"But it really is a sort of mystical place.”

“You understand that part of Oppenheimer’s genius was choosing this kind of remote world to bring all these physicists to that did have a kind of – you know, it’s sort of like Magic Mountain – it did have this sort of mystical quality to it.

"So, at the same time that these physicists are inventing the most devastating weapon anybody has ever conceived of, they also were sort of having the time of their lives.

"It was this kind of incredibly beautiful, austere landscape, this sort of summer camp for geniuses, in a way, the front line of the war taking place a thousand miles away.”

Another perk of shooting near the place where the Manhattan Project took place is having access to people who lived through that time. 

“Our crew is all New Mexican, and we do a lot of local casting, as well, and every day when we’re on set producing the show, we’ll have conversations with people who are involved in the making of the show who have a real personal stake in the story, whether it’s because the grandparent was a part of the Manhattan Project, or because there are cousins of theirs who lived downwind and have had health effects because of the Trinity tests.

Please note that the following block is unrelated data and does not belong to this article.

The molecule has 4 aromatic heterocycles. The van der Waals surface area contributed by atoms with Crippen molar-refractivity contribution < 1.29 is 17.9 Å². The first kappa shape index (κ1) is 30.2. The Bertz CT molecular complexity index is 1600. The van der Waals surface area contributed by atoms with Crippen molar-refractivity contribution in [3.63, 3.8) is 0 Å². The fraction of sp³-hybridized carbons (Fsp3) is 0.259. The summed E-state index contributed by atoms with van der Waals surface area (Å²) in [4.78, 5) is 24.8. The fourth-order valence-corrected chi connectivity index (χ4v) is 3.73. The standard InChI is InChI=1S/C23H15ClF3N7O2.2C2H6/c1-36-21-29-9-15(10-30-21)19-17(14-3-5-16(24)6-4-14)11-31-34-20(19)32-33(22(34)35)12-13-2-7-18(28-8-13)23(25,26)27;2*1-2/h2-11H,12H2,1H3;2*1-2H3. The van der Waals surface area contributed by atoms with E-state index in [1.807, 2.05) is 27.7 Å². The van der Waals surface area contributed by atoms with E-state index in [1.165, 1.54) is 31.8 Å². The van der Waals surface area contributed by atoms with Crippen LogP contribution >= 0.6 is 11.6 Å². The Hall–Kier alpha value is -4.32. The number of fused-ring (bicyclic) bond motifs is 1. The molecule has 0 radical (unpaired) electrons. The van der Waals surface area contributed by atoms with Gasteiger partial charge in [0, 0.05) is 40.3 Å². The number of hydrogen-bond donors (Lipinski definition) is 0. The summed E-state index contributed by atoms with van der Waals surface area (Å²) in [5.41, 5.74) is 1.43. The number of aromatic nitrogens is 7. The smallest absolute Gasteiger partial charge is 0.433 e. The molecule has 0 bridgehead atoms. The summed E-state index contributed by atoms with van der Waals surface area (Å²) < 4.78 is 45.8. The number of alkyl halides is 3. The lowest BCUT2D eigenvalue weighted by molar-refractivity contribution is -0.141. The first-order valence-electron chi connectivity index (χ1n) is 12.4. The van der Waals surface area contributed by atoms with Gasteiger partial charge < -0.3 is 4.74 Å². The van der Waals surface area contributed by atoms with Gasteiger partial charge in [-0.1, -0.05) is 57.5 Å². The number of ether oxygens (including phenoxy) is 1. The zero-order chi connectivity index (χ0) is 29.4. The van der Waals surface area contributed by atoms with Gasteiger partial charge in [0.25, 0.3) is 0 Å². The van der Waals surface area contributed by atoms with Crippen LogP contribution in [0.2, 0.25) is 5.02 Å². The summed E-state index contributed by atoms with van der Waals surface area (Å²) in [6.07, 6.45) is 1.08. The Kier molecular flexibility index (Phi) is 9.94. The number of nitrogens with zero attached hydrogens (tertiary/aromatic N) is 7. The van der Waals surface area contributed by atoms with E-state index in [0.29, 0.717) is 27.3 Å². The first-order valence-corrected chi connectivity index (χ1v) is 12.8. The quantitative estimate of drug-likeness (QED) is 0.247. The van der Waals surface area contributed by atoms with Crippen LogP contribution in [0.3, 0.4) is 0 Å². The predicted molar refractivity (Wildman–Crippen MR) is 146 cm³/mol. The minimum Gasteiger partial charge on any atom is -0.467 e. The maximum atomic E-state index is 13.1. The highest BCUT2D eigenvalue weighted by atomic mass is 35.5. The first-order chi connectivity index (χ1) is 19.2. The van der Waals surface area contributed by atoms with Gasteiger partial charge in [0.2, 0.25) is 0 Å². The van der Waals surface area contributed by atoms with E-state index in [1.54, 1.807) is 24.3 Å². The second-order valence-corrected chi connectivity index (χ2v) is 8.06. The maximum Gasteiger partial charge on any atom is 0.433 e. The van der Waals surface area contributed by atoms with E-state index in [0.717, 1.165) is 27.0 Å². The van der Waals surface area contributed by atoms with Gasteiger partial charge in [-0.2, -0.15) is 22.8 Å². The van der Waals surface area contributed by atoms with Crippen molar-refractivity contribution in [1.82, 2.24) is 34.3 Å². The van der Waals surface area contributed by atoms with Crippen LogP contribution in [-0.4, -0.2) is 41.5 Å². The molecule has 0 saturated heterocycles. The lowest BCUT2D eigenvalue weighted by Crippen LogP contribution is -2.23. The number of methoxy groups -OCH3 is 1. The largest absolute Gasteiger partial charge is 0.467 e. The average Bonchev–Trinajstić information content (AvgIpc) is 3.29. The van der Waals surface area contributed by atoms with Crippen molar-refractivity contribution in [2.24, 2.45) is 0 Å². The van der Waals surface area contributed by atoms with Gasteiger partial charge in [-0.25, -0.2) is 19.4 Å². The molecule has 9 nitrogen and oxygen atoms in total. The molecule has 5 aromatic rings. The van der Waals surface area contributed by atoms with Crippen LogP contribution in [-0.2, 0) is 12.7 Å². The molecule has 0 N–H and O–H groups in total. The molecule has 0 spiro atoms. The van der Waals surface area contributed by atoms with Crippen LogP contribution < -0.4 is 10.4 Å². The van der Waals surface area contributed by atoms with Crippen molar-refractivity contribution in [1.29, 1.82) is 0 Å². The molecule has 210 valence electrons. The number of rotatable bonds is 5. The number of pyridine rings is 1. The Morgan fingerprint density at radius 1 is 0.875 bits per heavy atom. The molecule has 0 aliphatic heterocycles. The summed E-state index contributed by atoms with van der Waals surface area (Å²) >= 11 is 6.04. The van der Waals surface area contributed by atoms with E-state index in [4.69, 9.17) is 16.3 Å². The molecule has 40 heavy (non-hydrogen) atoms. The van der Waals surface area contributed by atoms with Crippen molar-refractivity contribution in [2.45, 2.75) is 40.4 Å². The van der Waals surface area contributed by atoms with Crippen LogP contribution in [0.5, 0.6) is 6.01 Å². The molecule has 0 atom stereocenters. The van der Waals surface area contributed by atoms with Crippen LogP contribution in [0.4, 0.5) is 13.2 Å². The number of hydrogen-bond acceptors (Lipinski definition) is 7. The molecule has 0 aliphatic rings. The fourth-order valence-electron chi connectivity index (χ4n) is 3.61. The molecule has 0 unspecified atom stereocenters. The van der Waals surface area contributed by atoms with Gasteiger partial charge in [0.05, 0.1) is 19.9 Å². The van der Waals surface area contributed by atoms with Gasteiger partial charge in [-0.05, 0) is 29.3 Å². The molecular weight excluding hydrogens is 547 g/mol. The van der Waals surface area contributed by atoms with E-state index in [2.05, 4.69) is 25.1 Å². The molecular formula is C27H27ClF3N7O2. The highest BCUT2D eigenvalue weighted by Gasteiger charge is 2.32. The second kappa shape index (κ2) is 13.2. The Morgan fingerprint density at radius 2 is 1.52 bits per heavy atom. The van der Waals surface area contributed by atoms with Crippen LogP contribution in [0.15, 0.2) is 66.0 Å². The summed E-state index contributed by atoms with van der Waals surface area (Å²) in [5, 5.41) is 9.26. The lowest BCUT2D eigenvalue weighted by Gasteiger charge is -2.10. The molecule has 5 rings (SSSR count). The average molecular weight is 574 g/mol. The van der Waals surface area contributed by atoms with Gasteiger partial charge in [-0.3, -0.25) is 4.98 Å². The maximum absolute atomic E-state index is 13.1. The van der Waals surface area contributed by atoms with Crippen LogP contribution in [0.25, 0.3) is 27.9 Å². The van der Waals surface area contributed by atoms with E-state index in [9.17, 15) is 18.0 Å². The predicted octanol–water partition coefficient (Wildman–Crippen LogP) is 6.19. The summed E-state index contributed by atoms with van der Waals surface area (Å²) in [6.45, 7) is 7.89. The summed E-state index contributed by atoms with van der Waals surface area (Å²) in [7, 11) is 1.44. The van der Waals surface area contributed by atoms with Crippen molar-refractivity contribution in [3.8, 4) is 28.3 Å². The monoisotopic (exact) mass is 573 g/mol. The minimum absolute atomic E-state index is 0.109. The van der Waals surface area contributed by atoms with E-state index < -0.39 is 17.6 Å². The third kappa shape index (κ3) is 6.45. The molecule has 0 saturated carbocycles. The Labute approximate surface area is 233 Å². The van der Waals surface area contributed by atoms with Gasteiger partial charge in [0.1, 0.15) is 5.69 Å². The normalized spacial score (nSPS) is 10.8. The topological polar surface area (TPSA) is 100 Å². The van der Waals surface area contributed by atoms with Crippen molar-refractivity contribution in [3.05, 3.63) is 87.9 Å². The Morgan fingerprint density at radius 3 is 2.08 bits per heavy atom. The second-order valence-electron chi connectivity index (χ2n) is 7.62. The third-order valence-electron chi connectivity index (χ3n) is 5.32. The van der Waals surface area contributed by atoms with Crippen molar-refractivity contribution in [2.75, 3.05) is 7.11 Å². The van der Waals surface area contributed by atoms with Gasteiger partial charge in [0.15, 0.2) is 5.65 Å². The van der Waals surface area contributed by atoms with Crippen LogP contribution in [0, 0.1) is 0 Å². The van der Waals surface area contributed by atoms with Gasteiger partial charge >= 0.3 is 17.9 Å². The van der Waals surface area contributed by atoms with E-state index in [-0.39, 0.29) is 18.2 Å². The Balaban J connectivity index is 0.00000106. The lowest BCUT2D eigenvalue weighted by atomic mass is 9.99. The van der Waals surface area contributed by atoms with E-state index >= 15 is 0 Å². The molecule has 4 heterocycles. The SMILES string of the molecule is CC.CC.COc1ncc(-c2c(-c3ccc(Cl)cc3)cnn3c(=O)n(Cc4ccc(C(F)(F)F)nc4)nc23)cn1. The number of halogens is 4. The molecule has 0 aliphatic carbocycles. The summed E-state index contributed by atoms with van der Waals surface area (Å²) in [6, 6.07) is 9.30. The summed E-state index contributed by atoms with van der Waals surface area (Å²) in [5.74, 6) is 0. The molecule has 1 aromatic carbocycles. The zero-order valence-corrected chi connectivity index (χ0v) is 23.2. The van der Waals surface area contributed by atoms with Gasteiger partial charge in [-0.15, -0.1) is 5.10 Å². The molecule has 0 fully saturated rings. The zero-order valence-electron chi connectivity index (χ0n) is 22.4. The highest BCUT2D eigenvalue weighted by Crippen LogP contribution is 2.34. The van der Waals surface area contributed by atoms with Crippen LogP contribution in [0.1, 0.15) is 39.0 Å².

"Everybody who works on the show is at most one or two degrees of separation removed from the story itself, which is kind of a profound thing for us making it.”

Shaw is not the only one who delved into research to recreate the time of the Project.

Production designer Ruth Ammon has recreated the interiors of the houses and labs down to the finest detail. Shaw recounts that the production had several people who had grown up in Los Alamos during the Manhattan Project tour the set.

“There’s a woman who came in to one of these little pre-fab house sets, and walked into the kitchen and started to cry because the paint color on the wall was the exact paint color of this wall in the house she grew up in, and the cabinets were the same and she said it was just like being transported back to the time.

"She remembered so vividly what it was to live in this place at that moment. It was very cool, just a very cool thing.”

The casting of Manhattan was approached with the same kind of care and precision. Shaw credits his casting director, Jeanie Bacharach and co-executive producer Thomas Schlamme for putting together the stellar cast.